If I look at Panthe for too long it makes my eyes feel funny, but that’s partly why I like it! As you can see in the tutorial it’s based on the Pantheon Dome in Rome, which inspired me to try a circular tangle area for the first time.
Step 1. Draw a grid using double lines.
Step 2. Add crosses in the larger squares.
Step 3. Draw a small square around the centre of each cross
Step 4. Draw a larger square around the small one
Step 5 (optional). Fill in the sections where the grid lines overlap
Step 6 (optional). Add some shading.
I decided to have a play with this Tangle, see what else could be done with it. I tried starting off with a single-line grid rather than double.
Then a triple-line grid.
Adding in some extra squares.
And filling in certain sections.
It’s so interesting to me how little changes like that can really alter the look of a Tangle.
So what do you think of Panthe? Which is your favourite version? Let me know in the comments!
I like W2 because it reminds me of a Mothers Day present I made years and years ago. The one where you cut out two shapes, cut strips into them, and then weave them together to form a heart.
Mum still has the heart I made to this day.
At first I struggled with the set up of W2; I couldn’t wrap my head around the layout of the diamonds. But once I realised it was just a straight grid of squares on the diagonal I was sorted. I can turn my paper 45 degrees and draw the grid, then turn it back straight to add in the lines and finish it off.
I’ve got another Tangle with personal meaning this week.
When I first moved to Glasgow (gosh, nearly 8 years ago now) my Mum’s Scottish colleague said I would be fine as long as I avoided two areas of the city; Easterhouse and Maryhill. I was a good girl and only searched for flats in the West End, found a room for rent, and moved in.
It was several months later that I discovered the line between the West End and Maryhill is pretty fuzzy, and I was actually staying in the latter. Bad daughter. But it was actually a really nice street, obviously I didn’t die, and that flat was the gateway to me staying in Glasgow permanently so I’ll always have a soft spot for Maryhill.
Which brings me to the Tangle. Not only does it remind me of my first place up here, it’s also one of those magical patterns that creates a shape without me explicitly drawing it. Here’s the link to the official tutorial.
And here’s my first ever attempt.
It’s good aura practice.
The pinwheel is easier to see when the image is smaller. I need to try it with other shapes as well to see if the same rule applies.
Shading also helps.
It’s not quite as magical as Paradox, but it has the same meditative quality to it and I do love pinwheels so I’ll definitely be using it in the future.
So that’s Maryhill! What do you think? Can you see the pinwheel? Let me know in the comments!
It’s been far, far too long since I wrote a tangle of the week post so (even though the week is nearly finished now) I’m sticking one up right now!
It’s called Knyt, and just look at it.
How could I possibly resist?
If you’ve read some of my TOTW posts before you’ll know that it often takes me two or three attempts to really get it, but this one just seemed to come naturally to me. Maybe it’s because I’m a knitter. Probably it’s because Knyt is so simple. Either way I reckon I’ll be using this Tangle a lot in my crafting.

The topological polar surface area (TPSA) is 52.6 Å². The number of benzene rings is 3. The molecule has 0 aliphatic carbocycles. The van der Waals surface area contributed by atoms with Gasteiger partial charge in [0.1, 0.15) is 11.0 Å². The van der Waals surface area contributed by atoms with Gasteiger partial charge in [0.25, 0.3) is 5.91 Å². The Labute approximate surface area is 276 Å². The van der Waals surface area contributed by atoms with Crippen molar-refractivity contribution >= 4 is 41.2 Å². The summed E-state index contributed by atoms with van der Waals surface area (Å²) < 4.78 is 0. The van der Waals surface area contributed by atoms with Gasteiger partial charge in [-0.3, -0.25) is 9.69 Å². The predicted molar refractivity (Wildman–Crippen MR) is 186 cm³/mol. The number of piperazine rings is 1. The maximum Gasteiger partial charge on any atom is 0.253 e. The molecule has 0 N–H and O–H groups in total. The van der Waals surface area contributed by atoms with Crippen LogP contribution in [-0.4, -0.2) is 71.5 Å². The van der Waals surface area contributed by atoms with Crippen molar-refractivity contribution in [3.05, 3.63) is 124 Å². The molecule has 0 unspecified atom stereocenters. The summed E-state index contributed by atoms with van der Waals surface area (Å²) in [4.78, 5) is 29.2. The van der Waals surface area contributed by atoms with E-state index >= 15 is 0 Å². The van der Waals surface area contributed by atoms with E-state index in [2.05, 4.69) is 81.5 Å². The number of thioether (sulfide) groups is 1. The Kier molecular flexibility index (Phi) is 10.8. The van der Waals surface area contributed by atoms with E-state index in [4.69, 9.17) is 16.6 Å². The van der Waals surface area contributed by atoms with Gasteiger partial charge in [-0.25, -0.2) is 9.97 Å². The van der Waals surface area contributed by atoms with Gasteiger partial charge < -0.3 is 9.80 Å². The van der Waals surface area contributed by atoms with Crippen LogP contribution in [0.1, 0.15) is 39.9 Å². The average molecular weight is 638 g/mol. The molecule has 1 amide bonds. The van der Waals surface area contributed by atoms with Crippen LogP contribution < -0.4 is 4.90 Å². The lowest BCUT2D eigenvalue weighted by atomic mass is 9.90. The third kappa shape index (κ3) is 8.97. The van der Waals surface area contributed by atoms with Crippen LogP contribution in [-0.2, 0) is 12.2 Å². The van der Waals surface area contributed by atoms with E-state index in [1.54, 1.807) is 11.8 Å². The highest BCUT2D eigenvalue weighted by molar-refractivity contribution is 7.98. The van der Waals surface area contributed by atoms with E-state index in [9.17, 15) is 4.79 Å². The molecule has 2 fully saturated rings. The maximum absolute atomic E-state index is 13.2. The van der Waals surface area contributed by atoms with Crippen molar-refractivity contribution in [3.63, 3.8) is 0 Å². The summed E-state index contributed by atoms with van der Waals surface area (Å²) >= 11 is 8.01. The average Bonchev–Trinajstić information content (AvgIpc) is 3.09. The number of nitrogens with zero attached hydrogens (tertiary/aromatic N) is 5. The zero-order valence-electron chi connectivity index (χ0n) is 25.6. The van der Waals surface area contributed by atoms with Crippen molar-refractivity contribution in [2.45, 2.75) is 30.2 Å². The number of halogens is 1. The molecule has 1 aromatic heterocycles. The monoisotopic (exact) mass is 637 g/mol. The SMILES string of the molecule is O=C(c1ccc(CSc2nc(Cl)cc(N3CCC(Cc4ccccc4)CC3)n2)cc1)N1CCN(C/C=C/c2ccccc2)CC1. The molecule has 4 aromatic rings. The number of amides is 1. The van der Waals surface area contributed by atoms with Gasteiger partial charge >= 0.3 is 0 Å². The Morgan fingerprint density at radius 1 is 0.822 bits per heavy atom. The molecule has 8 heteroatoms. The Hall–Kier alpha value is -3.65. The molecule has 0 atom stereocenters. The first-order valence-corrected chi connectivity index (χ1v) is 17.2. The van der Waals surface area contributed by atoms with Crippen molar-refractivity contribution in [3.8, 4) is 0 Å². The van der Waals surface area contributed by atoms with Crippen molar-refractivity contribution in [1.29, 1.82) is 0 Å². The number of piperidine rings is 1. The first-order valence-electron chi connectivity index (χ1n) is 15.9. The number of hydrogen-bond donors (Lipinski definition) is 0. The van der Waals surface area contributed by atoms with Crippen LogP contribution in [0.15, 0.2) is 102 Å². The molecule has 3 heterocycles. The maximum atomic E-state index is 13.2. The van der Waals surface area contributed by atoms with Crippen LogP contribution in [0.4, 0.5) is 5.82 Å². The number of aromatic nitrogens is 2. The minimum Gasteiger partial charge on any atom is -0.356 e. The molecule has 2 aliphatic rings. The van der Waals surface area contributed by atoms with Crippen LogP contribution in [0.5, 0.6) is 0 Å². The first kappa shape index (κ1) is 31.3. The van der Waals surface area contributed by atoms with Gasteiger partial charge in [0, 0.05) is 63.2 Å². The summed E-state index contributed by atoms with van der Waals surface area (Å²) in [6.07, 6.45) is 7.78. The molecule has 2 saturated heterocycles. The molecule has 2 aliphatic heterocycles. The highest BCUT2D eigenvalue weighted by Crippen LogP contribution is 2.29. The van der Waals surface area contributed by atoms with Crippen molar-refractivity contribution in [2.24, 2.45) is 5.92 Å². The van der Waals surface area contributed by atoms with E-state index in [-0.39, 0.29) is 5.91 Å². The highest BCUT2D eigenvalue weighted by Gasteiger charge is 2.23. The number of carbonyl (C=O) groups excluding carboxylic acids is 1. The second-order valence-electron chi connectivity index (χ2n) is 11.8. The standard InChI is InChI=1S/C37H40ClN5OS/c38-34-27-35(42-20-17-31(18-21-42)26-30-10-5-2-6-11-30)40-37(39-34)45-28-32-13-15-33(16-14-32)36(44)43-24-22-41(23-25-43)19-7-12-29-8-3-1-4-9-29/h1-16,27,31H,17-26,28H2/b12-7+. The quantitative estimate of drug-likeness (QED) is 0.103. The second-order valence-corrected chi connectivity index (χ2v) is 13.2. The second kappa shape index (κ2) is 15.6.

You can find the official tutorial here, and here’s my step by step.
Looking like tiny rainbows.
Just ignore that squiggle at the bottom. The wind blew the paper into my pen. Oh the perils of outdoor tangling!
Voila! It’s pretty magical I think. Next up I want to try it with chunky ‘yarn’ and see how that looks, as well as placing the original semi-circles closer together and farther apart.
So what do you think of Knyt? Let me know in the comments!
A super tutorial on some of the different ways you can use Tipple can be found here.
I tend to use pebble-style Tipple, where none of the lines overlap and I fill in the gaps with smaller and smaller circles. I also quite like the idea of weighted, where my ‘pebbles’ fall like they’re affected by gravity. Although, like most things, I still need more practice.
Rather than a background, I use this tangle as a filler for smaller areas.
I could use it as a little corner highlight on my cards if it would fit the theme, but I need to do some experimenting first to see if it works out.
So what do you think of Tipple? Which versions do you like? Let me know in the comments!
This week we’re going to look at a really tangly-looking Tangle, although of course it’s simpler than it sometimes looks. You can find the tutorial here.
And here’s my step out, which is looking surprisingly dull considering I drew it in the 26 degree Australian sunshine!
I draw the inner lines and fill them in first, then if I make a mistake or go outside the lines (as I did in the top right corner) then I can just draw the auras to fit the mistakes so it looks like it’s meant to be that way!
I drew this example very square and went with the top, sides, and bottom next, but as you can see from the website example you can draw Umble lines wherever you want.
And add as many or as few layers as you want.
I stopped here, because I would stick/stamp a Happy Birthday in the space. I do like framing my sentiments with Tangles!
Umble works well with colour as well as black and white. My latest idea is to use a different colour for each layer, so it would look like rainbows separated into their different stripes.
What do you think of Umble? Would you like to see it in colour? Let me know in the comments!